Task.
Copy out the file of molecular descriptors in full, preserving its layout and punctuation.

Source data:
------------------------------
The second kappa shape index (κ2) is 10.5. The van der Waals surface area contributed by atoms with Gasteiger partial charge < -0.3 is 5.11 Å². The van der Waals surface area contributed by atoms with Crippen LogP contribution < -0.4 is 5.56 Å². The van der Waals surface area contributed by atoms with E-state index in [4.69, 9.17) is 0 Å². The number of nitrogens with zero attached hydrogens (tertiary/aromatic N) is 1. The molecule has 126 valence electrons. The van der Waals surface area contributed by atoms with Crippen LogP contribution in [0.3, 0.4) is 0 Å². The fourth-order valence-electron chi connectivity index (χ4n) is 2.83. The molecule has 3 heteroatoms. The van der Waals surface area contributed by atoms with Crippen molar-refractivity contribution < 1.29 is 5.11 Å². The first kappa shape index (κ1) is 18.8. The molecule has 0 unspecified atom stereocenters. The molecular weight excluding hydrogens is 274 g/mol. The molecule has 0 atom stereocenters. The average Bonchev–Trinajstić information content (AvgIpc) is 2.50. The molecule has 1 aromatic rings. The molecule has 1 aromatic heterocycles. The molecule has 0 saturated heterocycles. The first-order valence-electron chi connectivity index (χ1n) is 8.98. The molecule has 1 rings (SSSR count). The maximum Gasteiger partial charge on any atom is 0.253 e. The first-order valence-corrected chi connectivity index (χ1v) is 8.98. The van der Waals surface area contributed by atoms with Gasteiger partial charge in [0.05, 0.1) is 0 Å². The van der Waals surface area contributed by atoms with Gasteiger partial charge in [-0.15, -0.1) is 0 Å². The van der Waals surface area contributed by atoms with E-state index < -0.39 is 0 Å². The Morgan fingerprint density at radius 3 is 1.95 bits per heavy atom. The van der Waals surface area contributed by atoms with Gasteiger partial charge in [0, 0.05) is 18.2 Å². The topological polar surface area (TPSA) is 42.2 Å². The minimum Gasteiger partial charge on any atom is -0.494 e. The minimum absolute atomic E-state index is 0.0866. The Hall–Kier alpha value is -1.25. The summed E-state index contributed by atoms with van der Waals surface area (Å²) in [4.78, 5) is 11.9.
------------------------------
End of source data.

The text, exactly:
The second kappa shape index (κ2) is 10.5. The van der Waals surface area contributed by atoms with Gasteiger partial charge < -0.3 is 5.11 Å². The van der Waals surface area contributed by atoms with Crippen LogP contribution < -0.4 is 5.56 Å². The van der Waals surface area contributed by atoms with E-state index in [4.69, 9.17) is 0 Å². The number of nitrogens with zero attached hydrogens (tertiary/aromatic N) is 1. The molecule has 126 valence electrons. The van der Waals surface area contributed by atoms with Crippen LogP contribution in [0.3, 0.4) is 0 Å². The fourth-order valence-electron chi connectivity index (χ4n) is 2.83. The molecule has 3 heteroatoms. The van der Waals surface area contributed by atoms with Crippen molar-refractivity contribution < 1.29 is 5.11 Å². The first kappa shape index (κ1) is 18.8. The molecule has 0 unspecified atom stereocenters. The molecular weight excluding hydrogens is 274 g/mol. The molecule has 0 atom stereocenters. The average Bonchev–Trinajstić information content (AvgIpc) is 2.50. The molecule has 1 aromatic rings. The molecule has 1 aromatic heterocycles. The molecule has 0 saturated heterocycles. The first-order valence-electron chi connectivity index (χ1n) is 8.98. The molecule has 1 rings (SSSR count). The maximum Gasteiger partial charge on any atom is 0.253 e. The first-order valence-corrected chi connectivity index (χ1v) is 8.98. The van der Waals surface area contributed by atoms with Gasteiger partial charge in [0.05, 0.1) is 0 Å². The van der Waals surface area contributed by atoms with Gasteiger partial charge in [-0.15, -0.1) is 0 Å². The van der Waals surface area contributed by atoms with E-state index < -0.39 is 0 Å². The Morgan fingerprint density at radius 3 is 1.95 bits per heavy atom. The van der Waals surface area contributed by atoms with Gasteiger partial charge in [0, 0.05) is 18.2 Å². The topological polar surface area (TPSA) is 42.2 Å². The minimum Gasteiger partial charge on any atom is -0.494 e. The minimum absolute atomic E-state index is 0.0866. The Hall–Kier alpha value is -1.25. The summed E-state index contributed by atoms with van der Waals surface area (Å²) in [4.78, 5) is 11.9.